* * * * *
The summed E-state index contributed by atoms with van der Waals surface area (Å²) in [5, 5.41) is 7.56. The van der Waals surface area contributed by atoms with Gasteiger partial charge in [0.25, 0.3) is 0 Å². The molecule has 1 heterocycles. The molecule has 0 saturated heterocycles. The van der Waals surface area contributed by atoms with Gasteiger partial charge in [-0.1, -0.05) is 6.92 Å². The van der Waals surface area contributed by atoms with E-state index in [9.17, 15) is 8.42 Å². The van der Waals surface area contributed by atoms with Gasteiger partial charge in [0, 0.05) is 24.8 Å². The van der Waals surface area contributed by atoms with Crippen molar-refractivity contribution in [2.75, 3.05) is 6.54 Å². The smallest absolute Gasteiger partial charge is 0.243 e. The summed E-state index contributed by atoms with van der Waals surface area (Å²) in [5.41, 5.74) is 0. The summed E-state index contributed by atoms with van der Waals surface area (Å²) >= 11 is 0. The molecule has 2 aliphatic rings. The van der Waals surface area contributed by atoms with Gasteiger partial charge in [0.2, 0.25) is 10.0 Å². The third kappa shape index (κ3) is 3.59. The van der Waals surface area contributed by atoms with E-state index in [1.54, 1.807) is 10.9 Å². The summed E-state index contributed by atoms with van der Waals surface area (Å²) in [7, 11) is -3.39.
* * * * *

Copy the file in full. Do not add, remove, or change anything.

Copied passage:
The summed E-state index contributed by atoms with van der Waals surface area (Å²) in [5, 5.41) is 7.56. The van der Waals surface area contributed by atoms with Gasteiger partial charge in [0.25, 0.3) is 0 Å². The molecule has 1 heterocycles. The molecule has 0 saturated heterocycles. The van der Waals surface area contributed by atoms with Gasteiger partial charge in [-0.1, -0.05) is 6.92 Å². The van der Waals surface area contributed by atoms with E-state index in [9.17, 15) is 8.42 Å². The van der Waals surface area contributed by atoms with Gasteiger partial charge in [0, 0.05) is 24.8 Å². The van der Waals surface area contributed by atoms with Crippen molar-refractivity contribution in [2.75, 3.05) is 6.54 Å². The smallest absolute Gasteiger partial charge is 0.243 e. The summed E-state index contributed by atoms with van der Waals surface area (Å²) in [5.41, 5.74) is 0. The summed E-state index contributed by atoms with van der Waals surface area (Å²) >= 11 is 0. The molecule has 2 aliphatic rings. The van der Waals surface area contributed by atoms with Gasteiger partial charge in [0.2, 0.25) is 10.0 Å². The third kappa shape index (κ3) is 3.59. The van der Waals surface area contributed by atoms with E-state index in [1.54, 1.807) is 10.9 Å². The summed E-state index contributed by atoms with van der Waals surface area (Å²) in [7, 11) is -3.39.